What gets those rabbit cages cleaner than anything else? What’s more effective than Vanodine, a power washer, or even bleach?? (As a side note…have you ever poured straight chlorine bleach on to an aluminum rabbit drinking dish? I have. It’s interesting.)
But what’s the best weapon against dirty rabbit cages? Motivation, of course.
I was thinking today about motivation, and how it’s not quite the same thing as perseverance. Sure, they’re both guided by the same thing: vision — but perseverance sounds like the ability to hang on when you’re giving your all in a righteous war; when it’s conquer or be conquered… but motivation isn’t half so romantic. Motivation just sounds like getting ourselves to stop slacking and do what we know we ought to do do.
All people struggle with staying motivated. Yes, I mean BOTH kinds of people: the rabbit breeders and the non-rabbit breeders. But we rabbit breeders find the results of a lack of motivation to be devastating in our herds. Lost breeding dates, mixed up pedigrees, littermates kept in the same cage so long that they are breeding each other, droppings piled high enough to reach the cage floor… I’m not picking on anybody, because at some point in my history of raising rabbits, I’ve been guilty of all of those things.
Here are some tips that might keep you going in those times when you’re lacking motivation. *cough* When it’s time to empty trays. *cough*
– Ask someone to do it with you. Sure, this isn’t always possible, but those dull and common chores like tattooing, cleaning, and toenail trimming seem a lot more fun when you have a buddy to talk and joke with.
-Set a REASONABLE regular schedule. Remember what Ma Ingalls from the Little House books would say? Wash on Monday, iron on Tuesday… ? Well, developing a weekly chore schedule for your rabbitry can help you stay on track. Back when I had my heart set on being ARBA Queen, I developed a “weekly chore schedule” for my rabbitry that I thought would look good on the royalty application. It ran something like the list you see at the right, with some task for each day. Time proved it not to be very practical to chop up the chores like that, but eventually I dropped some of the extraneous jobs that didn’t need to be done every week, and focused on what mattered. Once it got locked into my head that Sunday meant updating records, Monday meant dumping trays and Tuesday meant washing crocks, and the rest of the week I was free to play with the bunnies or do miscellaneous chores at my own pace, the system worked pretty well.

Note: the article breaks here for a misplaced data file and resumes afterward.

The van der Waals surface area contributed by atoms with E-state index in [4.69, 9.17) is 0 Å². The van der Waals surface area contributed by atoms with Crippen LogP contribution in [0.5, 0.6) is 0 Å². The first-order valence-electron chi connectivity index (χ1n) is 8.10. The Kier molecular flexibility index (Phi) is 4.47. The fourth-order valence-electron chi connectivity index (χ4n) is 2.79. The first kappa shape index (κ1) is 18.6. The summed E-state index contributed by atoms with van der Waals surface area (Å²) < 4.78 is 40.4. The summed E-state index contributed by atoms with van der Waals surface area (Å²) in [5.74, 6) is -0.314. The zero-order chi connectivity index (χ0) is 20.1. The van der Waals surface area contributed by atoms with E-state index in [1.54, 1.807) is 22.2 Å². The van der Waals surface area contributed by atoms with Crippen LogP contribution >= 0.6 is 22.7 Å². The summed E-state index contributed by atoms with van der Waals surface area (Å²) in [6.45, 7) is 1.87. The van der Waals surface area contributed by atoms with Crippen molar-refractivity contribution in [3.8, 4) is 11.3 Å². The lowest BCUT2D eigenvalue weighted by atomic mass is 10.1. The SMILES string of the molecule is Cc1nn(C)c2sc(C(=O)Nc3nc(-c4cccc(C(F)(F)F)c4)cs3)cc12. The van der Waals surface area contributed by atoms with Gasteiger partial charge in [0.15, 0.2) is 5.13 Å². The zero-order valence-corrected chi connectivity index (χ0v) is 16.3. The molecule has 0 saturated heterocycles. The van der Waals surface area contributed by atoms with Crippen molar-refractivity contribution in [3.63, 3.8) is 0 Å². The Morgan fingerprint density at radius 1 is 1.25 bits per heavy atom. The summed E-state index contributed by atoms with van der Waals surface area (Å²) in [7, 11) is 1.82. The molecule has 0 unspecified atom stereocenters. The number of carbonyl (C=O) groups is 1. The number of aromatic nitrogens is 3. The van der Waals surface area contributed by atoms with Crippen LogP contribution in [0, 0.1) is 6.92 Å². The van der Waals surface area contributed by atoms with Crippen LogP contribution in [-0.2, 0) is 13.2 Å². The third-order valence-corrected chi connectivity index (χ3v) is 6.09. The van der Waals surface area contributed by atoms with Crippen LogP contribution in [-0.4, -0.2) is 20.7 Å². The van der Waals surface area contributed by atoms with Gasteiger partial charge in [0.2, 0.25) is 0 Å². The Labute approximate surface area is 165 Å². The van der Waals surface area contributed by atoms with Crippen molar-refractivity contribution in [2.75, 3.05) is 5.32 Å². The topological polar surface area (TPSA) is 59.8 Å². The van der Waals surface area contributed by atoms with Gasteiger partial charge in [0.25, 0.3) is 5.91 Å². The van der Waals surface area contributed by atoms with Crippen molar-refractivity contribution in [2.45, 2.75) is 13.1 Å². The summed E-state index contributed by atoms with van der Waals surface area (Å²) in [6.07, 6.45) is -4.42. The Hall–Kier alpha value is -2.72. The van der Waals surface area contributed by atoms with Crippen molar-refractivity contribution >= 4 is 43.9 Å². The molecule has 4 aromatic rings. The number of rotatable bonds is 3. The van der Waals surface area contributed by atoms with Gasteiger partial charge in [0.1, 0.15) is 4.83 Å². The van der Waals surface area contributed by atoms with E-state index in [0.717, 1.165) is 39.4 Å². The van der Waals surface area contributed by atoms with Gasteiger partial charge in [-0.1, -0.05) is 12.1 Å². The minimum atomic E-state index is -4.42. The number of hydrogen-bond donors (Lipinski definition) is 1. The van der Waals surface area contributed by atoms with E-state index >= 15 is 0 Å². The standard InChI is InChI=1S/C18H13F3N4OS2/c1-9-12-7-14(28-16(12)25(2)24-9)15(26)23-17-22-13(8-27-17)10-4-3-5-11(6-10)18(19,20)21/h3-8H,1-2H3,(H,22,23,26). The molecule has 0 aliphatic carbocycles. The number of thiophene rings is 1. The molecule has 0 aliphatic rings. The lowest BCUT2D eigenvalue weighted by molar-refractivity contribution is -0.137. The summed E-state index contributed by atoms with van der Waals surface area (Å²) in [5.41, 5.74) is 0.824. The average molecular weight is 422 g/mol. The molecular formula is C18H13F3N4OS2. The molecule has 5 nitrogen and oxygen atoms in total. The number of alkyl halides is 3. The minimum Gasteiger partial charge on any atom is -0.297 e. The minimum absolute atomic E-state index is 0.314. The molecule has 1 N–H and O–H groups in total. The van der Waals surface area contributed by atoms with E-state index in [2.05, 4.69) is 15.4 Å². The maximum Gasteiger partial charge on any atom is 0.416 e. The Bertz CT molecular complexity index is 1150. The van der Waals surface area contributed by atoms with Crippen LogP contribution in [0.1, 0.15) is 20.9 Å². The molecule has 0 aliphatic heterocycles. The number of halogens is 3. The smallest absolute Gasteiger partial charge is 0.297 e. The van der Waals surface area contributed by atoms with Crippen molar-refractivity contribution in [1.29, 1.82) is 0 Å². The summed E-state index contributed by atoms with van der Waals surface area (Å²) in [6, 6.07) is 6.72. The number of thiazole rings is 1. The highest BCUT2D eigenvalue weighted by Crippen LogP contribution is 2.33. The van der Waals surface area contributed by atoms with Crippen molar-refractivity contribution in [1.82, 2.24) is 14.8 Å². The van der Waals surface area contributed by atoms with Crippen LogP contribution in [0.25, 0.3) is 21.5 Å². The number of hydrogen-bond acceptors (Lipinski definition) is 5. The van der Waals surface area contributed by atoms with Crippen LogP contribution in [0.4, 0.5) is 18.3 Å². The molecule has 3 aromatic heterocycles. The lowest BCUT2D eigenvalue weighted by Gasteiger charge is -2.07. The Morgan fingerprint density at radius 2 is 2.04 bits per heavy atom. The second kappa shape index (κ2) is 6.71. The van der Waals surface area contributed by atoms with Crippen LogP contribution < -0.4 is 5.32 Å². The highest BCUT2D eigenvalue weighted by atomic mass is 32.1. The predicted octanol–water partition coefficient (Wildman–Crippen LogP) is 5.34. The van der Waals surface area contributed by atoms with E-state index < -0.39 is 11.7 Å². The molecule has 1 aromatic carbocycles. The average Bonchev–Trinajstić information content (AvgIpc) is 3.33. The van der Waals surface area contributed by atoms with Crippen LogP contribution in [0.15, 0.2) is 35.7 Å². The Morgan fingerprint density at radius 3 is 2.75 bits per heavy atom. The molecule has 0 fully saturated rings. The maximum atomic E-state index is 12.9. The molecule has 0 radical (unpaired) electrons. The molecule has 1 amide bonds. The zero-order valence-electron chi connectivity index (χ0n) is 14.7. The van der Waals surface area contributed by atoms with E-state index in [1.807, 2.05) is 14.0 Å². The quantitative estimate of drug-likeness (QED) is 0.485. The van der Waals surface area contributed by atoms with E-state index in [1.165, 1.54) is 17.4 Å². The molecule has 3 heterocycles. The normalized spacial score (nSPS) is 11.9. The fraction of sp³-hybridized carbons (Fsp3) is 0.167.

– Time yourself when emptying trays. I know this is crazy, but somehow it works for me. If I have to beat the clock, I find the motivation to finish the job. Maybe it’s that competitive nature coming out.
– When you get the job all done and have pretty rabbitry full of sweet-smelling pine shavings and bunnies that are already doing their best to soil them, take the time to sit down and enjoy the moment before going inside. A well-kept rabbitry with rows of shiny cages is a sight to be proud of. (That’s one good reason to buy cages with blue door guards: they look pretty.)
Remember, the hardest part is deciding to do it. After that, jobs usually go easily because frankly, people were made to work and it gives one a lot of satisfaction. But when you’re lacking that motivation, don’t feel too badly: it’s something that we all struggle with. Like me– m u s t f i n i s h t h i s b l o g p o s t e n t i r e l y b e f o r e c h e c k i n g e m a i l. 😛